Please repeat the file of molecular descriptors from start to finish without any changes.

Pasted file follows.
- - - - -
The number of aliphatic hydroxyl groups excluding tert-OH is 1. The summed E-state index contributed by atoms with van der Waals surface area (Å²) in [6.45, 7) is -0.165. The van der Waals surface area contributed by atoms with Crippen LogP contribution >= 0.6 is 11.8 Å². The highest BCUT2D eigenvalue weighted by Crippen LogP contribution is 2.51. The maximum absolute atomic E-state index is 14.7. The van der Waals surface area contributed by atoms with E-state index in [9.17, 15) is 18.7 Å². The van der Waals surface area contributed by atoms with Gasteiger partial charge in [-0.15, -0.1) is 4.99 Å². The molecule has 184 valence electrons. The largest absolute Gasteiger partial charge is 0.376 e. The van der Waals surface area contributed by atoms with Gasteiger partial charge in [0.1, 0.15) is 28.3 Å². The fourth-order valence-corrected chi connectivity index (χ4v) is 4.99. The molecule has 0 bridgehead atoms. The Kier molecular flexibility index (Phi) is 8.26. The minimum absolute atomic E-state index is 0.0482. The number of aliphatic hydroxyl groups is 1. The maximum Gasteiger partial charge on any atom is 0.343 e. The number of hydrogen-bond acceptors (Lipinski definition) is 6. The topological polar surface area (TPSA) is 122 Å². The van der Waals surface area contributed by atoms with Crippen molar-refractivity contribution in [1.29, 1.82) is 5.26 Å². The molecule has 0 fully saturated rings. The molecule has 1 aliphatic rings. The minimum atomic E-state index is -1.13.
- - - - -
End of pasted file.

The number of aliphatic hydroxyl groups excluding tert-OH is 1. The summed E-state index contributed by atoms with van der Waals surface area (Å²) in [6.45, 7) is -0.165. The van der Waals surface area contributed by atoms with Crippen LogP contribution >= 0.6 is 11.8 Å². The highest BCUT2D eigenvalue weighted by Crippen LogP contribution is 2.51. The maximum absolute atomic E-state index is 14.7. The van der Waals surface area contributed by atoms with E-state index in [9.17, 15) is 18.7 Å². The van der Waals surface area contributed by atoms with Gasteiger partial charge in [-0.15, -0.1) is 4.99 Å². The molecule has 184 valence electrons. The largest absolute Gasteiger partial charge is 0.376 e. The van der Waals surface area contributed by atoms with Gasteiger partial charge in [0.1, 0.15) is 28.3 Å². The fourth-order valence-corrected chi connectivity index (χ4v) is 4.99. The molecule has 0 bridgehead atoms. The Kier molecular flexibility index (Phi) is 8.26. The minimum absolute atomic E-state index is 0.0482. The number of aliphatic hydroxyl groups is 1. The maximum Gasteiger partial charge on any atom is 0.343 e. The number of hydrogen-bond acceptors (Lipinski definition) is 6. The topological polar surface area (TPSA) is 122 Å². The van der Waals surface area contributed by atoms with Crippen molar-refractivity contribution in [1.29, 1.82) is 5.26 Å². The molecule has 0 fully saturated rings. The molecule has 1 aliphatic rings. The minimum atomic E-state index is -1.13.